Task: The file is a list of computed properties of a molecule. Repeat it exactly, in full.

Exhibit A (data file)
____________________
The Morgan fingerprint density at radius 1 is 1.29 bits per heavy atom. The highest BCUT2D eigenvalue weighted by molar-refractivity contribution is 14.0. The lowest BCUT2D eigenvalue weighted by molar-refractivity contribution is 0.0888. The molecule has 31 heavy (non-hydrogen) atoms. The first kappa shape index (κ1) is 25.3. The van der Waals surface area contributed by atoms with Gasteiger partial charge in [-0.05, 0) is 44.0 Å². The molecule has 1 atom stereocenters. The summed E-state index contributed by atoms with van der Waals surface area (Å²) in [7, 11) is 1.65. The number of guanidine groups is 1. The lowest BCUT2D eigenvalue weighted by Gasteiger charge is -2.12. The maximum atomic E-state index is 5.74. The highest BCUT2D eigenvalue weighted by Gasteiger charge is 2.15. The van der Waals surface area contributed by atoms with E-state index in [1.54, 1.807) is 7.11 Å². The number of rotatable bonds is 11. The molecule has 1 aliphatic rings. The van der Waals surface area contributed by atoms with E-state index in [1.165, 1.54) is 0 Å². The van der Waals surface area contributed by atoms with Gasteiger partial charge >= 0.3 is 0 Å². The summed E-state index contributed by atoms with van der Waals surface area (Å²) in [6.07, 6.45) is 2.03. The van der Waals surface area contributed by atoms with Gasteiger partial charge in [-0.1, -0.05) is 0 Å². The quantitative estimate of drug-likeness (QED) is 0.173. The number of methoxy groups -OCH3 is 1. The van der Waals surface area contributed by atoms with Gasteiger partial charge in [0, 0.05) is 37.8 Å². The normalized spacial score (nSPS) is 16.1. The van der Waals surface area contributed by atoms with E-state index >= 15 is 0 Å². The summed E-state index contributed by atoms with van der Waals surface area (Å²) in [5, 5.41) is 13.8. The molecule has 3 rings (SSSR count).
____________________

The Morgan fingerprint density at radius 1 is 1.29 bits per heavy atom. The highest BCUT2D eigenvalue weighted by molar-refractivity contribution is 14.0. The lowest BCUT2D eigenvalue weighted by molar-refractivity contribution is 0.0888. The molecule has 31 heavy (non-hydrogen) atoms. The first kappa shape index (κ1) is 25.3. The van der Waals surface area contributed by atoms with Gasteiger partial charge in [-0.05, 0) is 44.0 Å². The molecule has 1 atom stereocenters. The summed E-state index contributed by atoms with van der Waals surface area (Å²) in [7, 11) is 1.65. The number of guanidine groups is 1. The lowest BCUT2D eigenvalue weighted by Gasteiger charge is -2.12. The maximum atomic E-state index is 5.74. The highest BCUT2D eigenvalue weighted by Gasteiger charge is 2.15. The van der Waals surface area contributed by atoms with E-state index in [1.54, 1.807) is 7.11 Å². The number of rotatable bonds is 11. The molecule has 1 aliphatic rings. The van der Waals surface area contributed by atoms with E-state index in [1.165, 1.54) is 0 Å². The van der Waals surface area contributed by atoms with Gasteiger partial charge >= 0.3 is 0 Å². The summed E-state index contributed by atoms with van der Waals surface area (Å²) in [6.07, 6.45) is 2.03. The van der Waals surface area contributed by atoms with Gasteiger partial charge in [-0.1, -0.05) is 0 Å². The quantitative estimate of drug-likeness (QED) is 0.173. The number of methoxy groups -OCH3 is 1. The van der Waals surface area contributed by atoms with Gasteiger partial charge in [0, 0.05) is 37.8 Å². The normalized spacial score (nSPS) is 16.1. The van der Waals surface area contributed by atoms with E-state index >= 15 is 0 Å². The summed E-state index contributed by atoms with van der Waals surface area (Å²) in [5, 5.41) is 13.8. The molecule has 3 rings (SSSR count).